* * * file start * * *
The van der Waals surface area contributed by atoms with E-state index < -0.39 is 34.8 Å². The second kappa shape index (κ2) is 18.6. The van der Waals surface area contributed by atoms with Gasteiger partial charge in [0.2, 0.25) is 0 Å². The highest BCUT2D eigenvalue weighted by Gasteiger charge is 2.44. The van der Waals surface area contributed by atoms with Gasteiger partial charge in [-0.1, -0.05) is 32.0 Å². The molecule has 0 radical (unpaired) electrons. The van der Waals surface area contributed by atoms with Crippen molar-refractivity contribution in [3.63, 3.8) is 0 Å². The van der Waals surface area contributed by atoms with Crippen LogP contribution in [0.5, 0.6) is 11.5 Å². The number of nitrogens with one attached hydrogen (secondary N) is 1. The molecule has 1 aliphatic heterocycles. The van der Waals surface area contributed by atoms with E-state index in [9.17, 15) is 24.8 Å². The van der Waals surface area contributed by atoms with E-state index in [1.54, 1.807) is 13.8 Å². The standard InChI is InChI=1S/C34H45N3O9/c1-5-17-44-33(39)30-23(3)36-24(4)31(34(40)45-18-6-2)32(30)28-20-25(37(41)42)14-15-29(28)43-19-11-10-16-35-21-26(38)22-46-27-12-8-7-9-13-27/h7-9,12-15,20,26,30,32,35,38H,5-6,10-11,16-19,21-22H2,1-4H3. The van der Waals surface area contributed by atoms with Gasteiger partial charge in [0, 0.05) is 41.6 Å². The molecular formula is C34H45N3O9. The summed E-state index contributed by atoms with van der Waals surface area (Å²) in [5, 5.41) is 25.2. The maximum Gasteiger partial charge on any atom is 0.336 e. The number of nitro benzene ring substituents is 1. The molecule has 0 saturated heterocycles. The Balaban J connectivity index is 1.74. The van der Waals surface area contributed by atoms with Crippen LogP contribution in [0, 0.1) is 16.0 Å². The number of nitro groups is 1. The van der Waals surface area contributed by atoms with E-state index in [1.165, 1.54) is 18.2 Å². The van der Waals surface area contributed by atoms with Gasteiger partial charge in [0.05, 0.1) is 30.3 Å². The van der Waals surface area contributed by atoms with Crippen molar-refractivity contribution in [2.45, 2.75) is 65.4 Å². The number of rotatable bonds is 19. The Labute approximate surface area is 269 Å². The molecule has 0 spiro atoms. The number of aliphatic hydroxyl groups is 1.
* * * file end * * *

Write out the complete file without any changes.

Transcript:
The van der Waals surface area contributed by atoms with E-state index < -0.39 is 34.8 Å². The second kappa shape index (κ2) is 18.6. The van der Waals surface area contributed by atoms with Gasteiger partial charge in [0.2, 0.25) is 0 Å². The highest BCUT2D eigenvalue weighted by Gasteiger charge is 2.44. The van der Waals surface area contributed by atoms with Gasteiger partial charge in [-0.1, -0.05) is 32.0 Å². The molecule has 0 radical (unpaired) electrons. The van der Waals surface area contributed by atoms with Crippen molar-refractivity contribution in [3.63, 3.8) is 0 Å². The van der Waals surface area contributed by atoms with Crippen LogP contribution in [0.5, 0.6) is 11.5 Å². The number of nitrogens with one attached hydrogen (secondary N) is 1. The molecule has 1 aliphatic heterocycles. The van der Waals surface area contributed by atoms with E-state index in [9.17, 15) is 24.8 Å². The van der Waals surface area contributed by atoms with E-state index in [1.54, 1.807) is 13.8 Å². The standard InChI is InChI=1S/C34H45N3O9/c1-5-17-44-33(39)30-23(3)36-24(4)31(34(40)45-18-6-2)32(30)28-20-25(37(41)42)14-15-29(28)43-19-11-10-16-35-21-26(38)22-46-27-12-8-7-9-13-27/h7-9,12-15,20,26,30,32,35,38H,5-6,10-11,16-19,21-22H2,1-4H3. The van der Waals surface area contributed by atoms with Gasteiger partial charge in [0, 0.05) is 41.6 Å². The molecular formula is C34H45N3O9. The summed E-state index contributed by atoms with van der Waals surface area (Å²) in [5, 5.41) is 25.2. The maximum Gasteiger partial charge on any atom is 0.336 e. The number of nitro benzene ring substituents is 1. The molecule has 0 saturated heterocycles. The Balaban J connectivity index is 1.74. The van der Waals surface area contributed by atoms with Crippen LogP contribution in [0, 0.1) is 16.0 Å². The number of nitro groups is 1. The van der Waals surface area contributed by atoms with E-state index in [1.165, 1.54) is 18.2 Å². The van der Waals surface area contributed by atoms with Gasteiger partial charge in [0.05, 0.1) is 30.3 Å². The van der Waals surface area contributed by atoms with Crippen molar-refractivity contribution in [2.45, 2.75) is 65.4 Å². The number of rotatable bonds is 19. The Labute approximate surface area is 269 Å². The molecule has 0 spiro atoms. The number of aliphatic hydroxyl groups is 1.